Filiment Storage

For those who have reels of filament, how are you storing yours to keep from moisture and breaking? Though we have them in storage bags with desiccant and have tried to “bake” a reel in a oven, still came out brittle. Looking for cost effective ways, I know there are special boxes you can buy but are somewhat expensive.

Thanks in advance!


What temperature did you set the oven to, and how long did you dry it for? This is for ABS, right? Apparently the best temp is just below the glass transition temp, which for ABS can be around 100-115°C. Some people dry their filament for 10-15 hours at a time, some people leave it for way longer. Like a lot of other 3D printing topics, there are a lot of conflicting opinions about filament drying.

Maybe we could get some drying experiments rolling in FabLab. We do have several spools of old, brittle ABS sitting around that might work as test subjects. Perhaps we can invest in a filament dryer to try it out and do some before/after tests.

Definitely a subject to discuss as the next Fab Lab meeting.


I followed off a website - ALL3DP.COM info for ABS, 80-90 C for 4 to 6 hours with a oven my wife bought used. May have not held temp or need to up the temp and longer timeframe. Since we keep it in a ziplock bag and a bag of desiccant, I’m wondering if there is not enough desiccant in the bag to dry up moisture.

1 Like

If you keep it in a fairly dry environment, it should be okay. Definitely recommend upping the temp of the oven for ABS.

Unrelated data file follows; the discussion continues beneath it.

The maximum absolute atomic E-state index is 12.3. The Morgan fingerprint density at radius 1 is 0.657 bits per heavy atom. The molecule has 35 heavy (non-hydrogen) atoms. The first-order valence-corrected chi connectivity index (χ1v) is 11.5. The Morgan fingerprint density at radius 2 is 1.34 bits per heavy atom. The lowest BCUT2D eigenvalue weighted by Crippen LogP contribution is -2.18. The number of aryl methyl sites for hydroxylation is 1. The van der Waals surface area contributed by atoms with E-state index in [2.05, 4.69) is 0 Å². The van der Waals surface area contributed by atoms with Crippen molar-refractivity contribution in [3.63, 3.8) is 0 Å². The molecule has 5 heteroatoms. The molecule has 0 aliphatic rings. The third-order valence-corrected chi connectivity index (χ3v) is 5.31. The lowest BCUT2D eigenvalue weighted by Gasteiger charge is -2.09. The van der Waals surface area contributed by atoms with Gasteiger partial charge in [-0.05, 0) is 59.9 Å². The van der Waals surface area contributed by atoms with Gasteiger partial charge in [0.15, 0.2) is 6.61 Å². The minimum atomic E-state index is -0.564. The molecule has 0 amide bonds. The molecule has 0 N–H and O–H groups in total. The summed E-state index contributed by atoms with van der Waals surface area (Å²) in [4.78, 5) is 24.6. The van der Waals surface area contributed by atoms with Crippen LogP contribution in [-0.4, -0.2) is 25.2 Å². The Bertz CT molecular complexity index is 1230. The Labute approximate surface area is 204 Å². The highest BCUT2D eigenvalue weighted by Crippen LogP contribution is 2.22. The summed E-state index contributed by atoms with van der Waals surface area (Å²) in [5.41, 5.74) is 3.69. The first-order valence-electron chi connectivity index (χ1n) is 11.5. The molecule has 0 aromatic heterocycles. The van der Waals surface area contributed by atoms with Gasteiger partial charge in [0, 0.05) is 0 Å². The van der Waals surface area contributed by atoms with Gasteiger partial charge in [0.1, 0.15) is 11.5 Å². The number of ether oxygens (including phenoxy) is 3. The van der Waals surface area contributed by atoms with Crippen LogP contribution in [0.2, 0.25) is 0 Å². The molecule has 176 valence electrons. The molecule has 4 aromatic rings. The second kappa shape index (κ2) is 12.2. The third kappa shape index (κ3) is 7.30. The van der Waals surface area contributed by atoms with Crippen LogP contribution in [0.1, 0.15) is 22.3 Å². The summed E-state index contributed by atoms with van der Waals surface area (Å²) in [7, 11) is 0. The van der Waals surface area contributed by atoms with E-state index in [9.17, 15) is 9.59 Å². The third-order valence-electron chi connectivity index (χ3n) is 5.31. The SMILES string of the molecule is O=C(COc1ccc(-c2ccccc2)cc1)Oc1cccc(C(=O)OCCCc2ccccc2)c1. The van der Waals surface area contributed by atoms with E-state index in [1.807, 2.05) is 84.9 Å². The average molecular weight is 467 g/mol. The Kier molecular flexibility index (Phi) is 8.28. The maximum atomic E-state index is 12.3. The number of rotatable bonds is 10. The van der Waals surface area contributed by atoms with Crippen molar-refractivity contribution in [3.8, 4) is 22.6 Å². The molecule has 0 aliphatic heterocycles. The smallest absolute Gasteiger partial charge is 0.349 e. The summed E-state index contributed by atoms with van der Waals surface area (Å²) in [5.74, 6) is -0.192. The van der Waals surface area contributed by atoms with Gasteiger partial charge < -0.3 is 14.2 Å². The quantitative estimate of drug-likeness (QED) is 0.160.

I would have guessed that once the filament has absorbed any moisture that it cannot be restored.

And that heating would only be useful to reactivate the desiccant.

But, I must be wrong if there are people successfully restoring filament that had been damaged by improper storage.

Time to fire up the electron microscope and see what’s happening physically.


I have much experience with drying plastic in many forms. For many purposes. Including 3D printing.
I will try to come to the next meeting.

I will offer again to help build a dry storage that is constantly purged.

Yes you can dry it quickly near to Tg temp.
But if you have an old roll and lots of time… just putting it in an ultra dry box with a slow flow thru, it will slowly dry it back out. The dryer the box is the better. The higher the flow the better. But honestly, microflows are good enuf if you arent opening it a hundred times a day. Even then, you can deal with it, using stages.